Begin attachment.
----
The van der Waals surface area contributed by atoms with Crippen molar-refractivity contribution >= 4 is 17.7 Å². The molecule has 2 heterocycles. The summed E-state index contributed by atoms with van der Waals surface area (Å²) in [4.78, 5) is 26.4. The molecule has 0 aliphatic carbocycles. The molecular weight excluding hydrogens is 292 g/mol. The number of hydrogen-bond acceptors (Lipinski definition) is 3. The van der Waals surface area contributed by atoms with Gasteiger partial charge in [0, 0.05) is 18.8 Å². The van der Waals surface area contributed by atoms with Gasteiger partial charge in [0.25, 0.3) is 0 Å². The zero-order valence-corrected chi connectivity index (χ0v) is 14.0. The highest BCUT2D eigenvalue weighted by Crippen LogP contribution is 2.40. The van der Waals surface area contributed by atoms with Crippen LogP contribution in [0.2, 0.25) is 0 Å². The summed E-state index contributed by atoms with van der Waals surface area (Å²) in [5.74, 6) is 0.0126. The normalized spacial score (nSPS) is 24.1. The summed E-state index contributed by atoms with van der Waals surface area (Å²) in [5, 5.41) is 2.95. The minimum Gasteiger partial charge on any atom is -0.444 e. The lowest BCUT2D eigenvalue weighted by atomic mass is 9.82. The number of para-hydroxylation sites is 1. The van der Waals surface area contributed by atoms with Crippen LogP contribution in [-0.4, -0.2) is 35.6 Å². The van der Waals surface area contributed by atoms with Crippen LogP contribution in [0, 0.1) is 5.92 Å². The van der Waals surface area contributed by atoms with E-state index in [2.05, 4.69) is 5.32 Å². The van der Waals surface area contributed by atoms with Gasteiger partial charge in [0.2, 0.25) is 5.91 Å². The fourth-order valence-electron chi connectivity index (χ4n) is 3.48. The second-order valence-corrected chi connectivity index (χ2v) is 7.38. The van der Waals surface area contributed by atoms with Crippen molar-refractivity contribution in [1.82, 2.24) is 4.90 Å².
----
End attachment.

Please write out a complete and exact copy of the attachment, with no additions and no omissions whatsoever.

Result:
The van der Waals surface area contributed by atoms with Crippen molar-refractivity contribution >= 4 is 17.7 Å². The molecule has 2 heterocycles. The summed E-state index contributed by atoms with van der Waals surface area (Å²) in [4.78, 5) is 26.4. The molecule has 0 aliphatic carbocycles. The molecular weight excluding hydrogens is 292 g/mol. The number of hydrogen-bond acceptors (Lipinski definition) is 3. The van der Waals surface area contributed by atoms with Gasteiger partial charge in [0, 0.05) is 18.8 Å². The van der Waals surface area contributed by atoms with Gasteiger partial charge in [0.25, 0.3) is 0 Å². The zero-order valence-corrected chi connectivity index (χ0v) is 14.0. The highest BCUT2D eigenvalue weighted by Crippen LogP contribution is 2.40. The van der Waals surface area contributed by atoms with Crippen LogP contribution in [0.2, 0.25) is 0 Å². The summed E-state index contributed by atoms with van der Waals surface area (Å²) in [5.74, 6) is 0.0126. The normalized spacial score (nSPS) is 24.1. The summed E-state index contributed by atoms with van der Waals surface area (Å²) in [5, 5.41) is 2.95. The minimum Gasteiger partial charge on any atom is -0.444 e. The lowest BCUT2D eigenvalue weighted by atomic mass is 9.82. The number of para-hydroxylation sites is 1. The van der Waals surface area contributed by atoms with Crippen LogP contribution in [-0.4, -0.2) is 35.6 Å². The van der Waals surface area contributed by atoms with Crippen LogP contribution in [0, 0.1) is 5.92 Å². The van der Waals surface area contributed by atoms with E-state index in [2.05, 4.69) is 5.32 Å². The van der Waals surface area contributed by atoms with Gasteiger partial charge in [0.2, 0.25) is 5.91 Å². The fourth-order valence-electron chi connectivity index (χ4n) is 3.48. The second-order valence-corrected chi connectivity index (χ2v) is 7.38. The van der Waals surface area contributed by atoms with Crippen molar-refractivity contribution in [1.82, 2.24) is 4.90 Å².